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The first ‘Building Minds’ school in Madagascar will be using 3D printing

«Education is the answer to solving the problems we do have. And many people are not addressing the issue of infrastructure», says Maggie Grouts 

The need for building schools 

According to UNESCO, 260 million children in schooling age over the world do not have access to education. Maggie Grout, founder of the non-profit Thinking Huts. This is «because of the lack of infrastructure». Especially in developing countries «many of the current schools are overcrowded. Often falling apart because they don’t even have the funding to maintain them».

She started Thinking Huts at the age of fifteen, with the aim of changing that; and doing so in a way that it would have been sustainable both for the environment and for local communities. Starting in 2020 she is developing the Building Minds Project, in collaboration with architect Amir Mortazavi.

The plan is to 3D-print schools on a scale. Construction of the first one is due to start in summer 2021 in Finarantsoa, in south central Madagascar. «Education is the answer to solving the problems we have. And people are not addressing the issue of infrastructure within the realm of education», says Grout.

Instead, «many professionals in the industry are venturing into housing»; so she feels that «we can make the most amount of impact by filling that gap when a lot of people aren’t ».

Thinking Huts goals comply with Sustainable Development Goals (SDGs) four and nine, that deal with Education and Industry, Innovation and Infrastructure.

The first 3D printed school

The first school will use 3D printing technology to build inside a University campus, in Finarantsoa. A 765 square feet beehive-shaped building. «I had the vision for the beehive six years ago and that’s what I wanted it to look like» explains Grouts.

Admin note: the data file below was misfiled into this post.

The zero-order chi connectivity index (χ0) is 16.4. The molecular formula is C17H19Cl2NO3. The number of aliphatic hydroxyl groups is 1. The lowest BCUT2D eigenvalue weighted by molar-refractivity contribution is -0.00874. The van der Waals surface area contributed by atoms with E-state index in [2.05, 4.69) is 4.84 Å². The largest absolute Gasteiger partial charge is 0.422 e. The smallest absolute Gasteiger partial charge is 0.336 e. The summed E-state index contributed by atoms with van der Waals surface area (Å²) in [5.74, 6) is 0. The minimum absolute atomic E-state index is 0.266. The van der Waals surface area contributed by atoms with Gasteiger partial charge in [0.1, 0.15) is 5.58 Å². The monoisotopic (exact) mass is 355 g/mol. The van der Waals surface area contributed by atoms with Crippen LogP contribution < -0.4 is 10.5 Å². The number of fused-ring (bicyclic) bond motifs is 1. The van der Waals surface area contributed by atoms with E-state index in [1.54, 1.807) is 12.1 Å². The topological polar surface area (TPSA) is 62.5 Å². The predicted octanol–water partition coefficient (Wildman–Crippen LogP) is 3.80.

«I also wanted it to blend in with the environment. What you see with most school production is a rectangular shape. That does not belong to Madagascar, and I wanted the local community members to accept it so that they could make it their own».

The beehive shape also turns out to be convenient for the 3D printing technology. Although they are still looking around; Grout and Mortazavi are exploring a partnership opportunity with 3D printing company Hyperion, based in Helsinki, Finland. They operate with robotic arms, which work more easily with curves.

«3D printing» explains Mortazavi, «is able to build curved walls and multiple dimensions with ease» which also allows to make modular constructions. Grouts agrees: «the printers really allow you to achieve the modular building vision with the beehive shape».

According to Mortazavi this becomes a positive feature especially for schools that need to expand. «We thought about a modular shape so you can expand it any moment and infinitely». In terms of the materials for the construction; Grout says they are likely to be using Polymer Modified Concrete (PMC) for the first building.

It has the advantages of «emitting less Co2 while being sound and secure», a key aspect when it comes to building schools.

Polymer Modified Concrete (PMC) building

PMC is a type of concrete made through the substitution of lime-type cements with a polymer as the binder of the material. They are also open to looking into other materials opportunities, if they increase the sustainability of the building.

Mortazavi says he has «recently found out about a company that builds using sand and saltwater mixed with a binder to print». Grouts also says that she is «hoping to get the right agreements and be able to source materials locally». However she is skeptical that they «will be able to make that happen in time for the first school».

Using robotic arms instead of cranes or other larger equipment is convenient on a number of additional levels. «When it comes to costs the printers are our biggest concern»; both in terms of the actual price of the machines and the need to ship them to the building area.

But robotic arms are «smaller, lighter and easier to transport to rural locations and assemble on the spot». Solar panels on the roofs will provide the school with electric power and a water catching system help to store and reuse rainwater.